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[FYI] (Fwd) ZDNet UK 26/10/2001: "Home Office admits data retention plans"

------- Forwarded message follows -------
From:           	"Caspar Bowden" <cb@fipr.org>
To:             	"'Ukcrypto'" <ukcrypto@chiark.greenend.org.uk>
Subject:        	ZDNet UK 26/10/2001: "Home Office admits data retention plans"
Date sent:      	Sat, 27 Oct 2001 10:53:01 +0100
Send reply to:  	ukcrypto@chiark.greenend.org.uk

Guy Kewnyey seems to havenailed what 
&q uery=data+retention#docAnchor011026001374

..have missed
Caspar Bowden                           www.fipr.org
Director, Foundation for Information Policy Research
Tel: +44(0)20 7354 2333 

Home Office admits data retention plans
18:25 Friday 26th October 2001 
Guy Kewney   

A voluntary code of practice governing how ISPs store data for law
enforcement agencies could be replaced with sweeping powers for the
Home Secretary 

The Home Office has admitted that it plans to reserve extra powers to
force ISPs to retain data about customers if its current "voluntary
code of practice" proves inadequate to deal with terrorists. 

New legislation is proposed, probably for late November, to deal with
the terrorist threat. Officially, the Home Office insists that the
only change for Internet users will be to "enable" data retention for
longer periods, and for purposes of law enforcement. 

However, civil servants have now admitted that if the system doesn't
work, the Home Secretary will be able to extend his powers, as
appropriate, without further primary legislation being needed to do

Officially, the Government has not published any information on this.
This week, it held meetings with the CBI and with the Internet Service
Providers' Association (ISPA) as a result of which the ISPA was
authorised to publish the following information: 

"Contrary to previous reports and speculation, the Government
explained that it wanted to consult industry on proposals for a
voluntary Code of Practice," said the bulletin. This code of practice
"will provide greater clarity for service providers and law
enforcement agencies regarding the types of data currently held for
legitimate business purposes and the length of time such data may be
retained for reasons of national security within the scope of Data
Protection law. The Government confirmed that data retention would not
be mandatory." 

The "previous reports and speculation" referred to by this bulletin
resulted from a leaked proposal from the National Criminal
Intelligence Service, asking the Government for hugely expanded
surveillance powers. The ISPA bulletin appears to be an official
Government assurance that no expanded powers will be sought. 

The Home Office admission doesn't directly contradict that assurance,
but it does raise the question of why officials are planning reserve
powers, and of why they didn't admit this right from the start. 

It also leaves wide open the question of what reserve power might be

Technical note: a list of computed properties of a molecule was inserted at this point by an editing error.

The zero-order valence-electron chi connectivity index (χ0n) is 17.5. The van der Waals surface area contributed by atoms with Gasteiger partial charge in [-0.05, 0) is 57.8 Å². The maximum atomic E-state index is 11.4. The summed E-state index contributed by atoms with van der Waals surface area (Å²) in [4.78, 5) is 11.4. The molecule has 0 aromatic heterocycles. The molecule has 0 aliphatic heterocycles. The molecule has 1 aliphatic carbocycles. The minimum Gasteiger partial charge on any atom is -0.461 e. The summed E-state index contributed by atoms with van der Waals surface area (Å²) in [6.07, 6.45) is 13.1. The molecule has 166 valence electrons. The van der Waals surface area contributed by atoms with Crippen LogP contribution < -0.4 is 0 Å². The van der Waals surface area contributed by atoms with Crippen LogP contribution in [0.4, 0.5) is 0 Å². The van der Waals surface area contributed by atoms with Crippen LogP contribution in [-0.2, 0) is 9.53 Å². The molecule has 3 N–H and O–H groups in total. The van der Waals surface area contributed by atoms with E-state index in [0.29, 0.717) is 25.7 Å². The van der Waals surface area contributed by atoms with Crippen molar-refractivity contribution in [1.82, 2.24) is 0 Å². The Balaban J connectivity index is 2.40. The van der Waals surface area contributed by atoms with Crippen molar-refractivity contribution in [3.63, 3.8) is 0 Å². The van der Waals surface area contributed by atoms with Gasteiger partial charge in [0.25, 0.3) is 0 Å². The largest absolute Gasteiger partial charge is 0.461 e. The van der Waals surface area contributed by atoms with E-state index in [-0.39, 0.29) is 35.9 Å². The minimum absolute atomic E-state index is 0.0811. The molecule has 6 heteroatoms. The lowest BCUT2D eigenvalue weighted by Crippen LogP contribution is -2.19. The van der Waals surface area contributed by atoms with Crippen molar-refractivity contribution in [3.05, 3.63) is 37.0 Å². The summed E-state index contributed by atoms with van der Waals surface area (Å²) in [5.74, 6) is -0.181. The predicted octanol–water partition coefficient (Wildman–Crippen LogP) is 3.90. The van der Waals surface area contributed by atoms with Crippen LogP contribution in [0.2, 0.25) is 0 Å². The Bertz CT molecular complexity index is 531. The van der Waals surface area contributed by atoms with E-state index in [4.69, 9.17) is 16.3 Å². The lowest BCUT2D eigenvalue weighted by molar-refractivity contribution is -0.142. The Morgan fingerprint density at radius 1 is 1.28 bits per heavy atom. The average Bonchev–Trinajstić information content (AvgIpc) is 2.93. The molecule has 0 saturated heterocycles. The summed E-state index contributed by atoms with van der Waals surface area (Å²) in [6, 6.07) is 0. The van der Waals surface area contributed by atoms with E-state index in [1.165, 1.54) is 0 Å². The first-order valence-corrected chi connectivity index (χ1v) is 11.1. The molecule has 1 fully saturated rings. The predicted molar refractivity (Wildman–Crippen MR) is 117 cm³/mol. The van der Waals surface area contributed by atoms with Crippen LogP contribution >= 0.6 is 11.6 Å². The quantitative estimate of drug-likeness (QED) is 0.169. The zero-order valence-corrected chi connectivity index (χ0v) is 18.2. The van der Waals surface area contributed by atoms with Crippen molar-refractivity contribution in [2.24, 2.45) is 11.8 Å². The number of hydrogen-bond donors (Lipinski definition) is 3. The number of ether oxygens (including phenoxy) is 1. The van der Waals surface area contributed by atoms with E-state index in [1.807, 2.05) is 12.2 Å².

deemed appropriate, and Home Office staff refused to discuss this,
saying that "the Home Secretary would have to ask Parliament for any
further powers." 

One source very close to the Government told ZDNet UK that, "it is
impossible to believe that the data currently being collected by ISPs
is of very great usefulness to law enforcement, since it is restricted
by European law." 

Currently, ISPs are not permitted to keep more than the minimum data
required for billing purposes -- which is, normally, the IP address of
the user and how long they are logged on for. It might also include
the IP address they are logged on to, and, for security purposes, data
such as the Radius security server log. 

Officially, the ISPA is very supportive of the Home Office initiative,
and the Home Office says that the information the industry has already
supplied has proved "very helpful" in surveillance of terrorists. 

This leads some experts to suggest that some of the ISPs may well have
gone beyond what European law entitles them to do. 

It's been pointed out that there is data which is stored on their
servers, but which can't legally be disclosed -- such as the contents
of mailboxes, which can be left with messages for weeks or months
until they are purged. "If they didn't actually provide the data, then
one might suggest that they failed to prevent access to it," said one
email expert. 

"There is almost certainly nothing sinister in the intentions of the
Home Office," said a consultant who advises the Government on IT
matters. "However, the Home Office is advised by a great many people,
and not all of them are primarily concerned with public privacy
matters, and they have their own agenda." 

The concern is that the Home Secretary may obtain powers, under the
proposed November anti-terrorism bill, which will enable him to simply
put forward a resolution at a later date which might extend the
current voluntary proposals. 

The extension could be literally anything, said an expert on
legislation. "It could call for data to be held longer than the 12
months which the Home Office is currently thinking of. It could call
for different types of data. And it could call for the voluntary code
to be made compulsory." 

The Home Secretary can obtain reserve powers in one of two ways. The
first allows him to put forward a resolution, which has to gain
Parliamentary approval within a month, or is lost. 

The other way allows him to gain automatic acceptance of the
resolution provided nobody objects within a month. 

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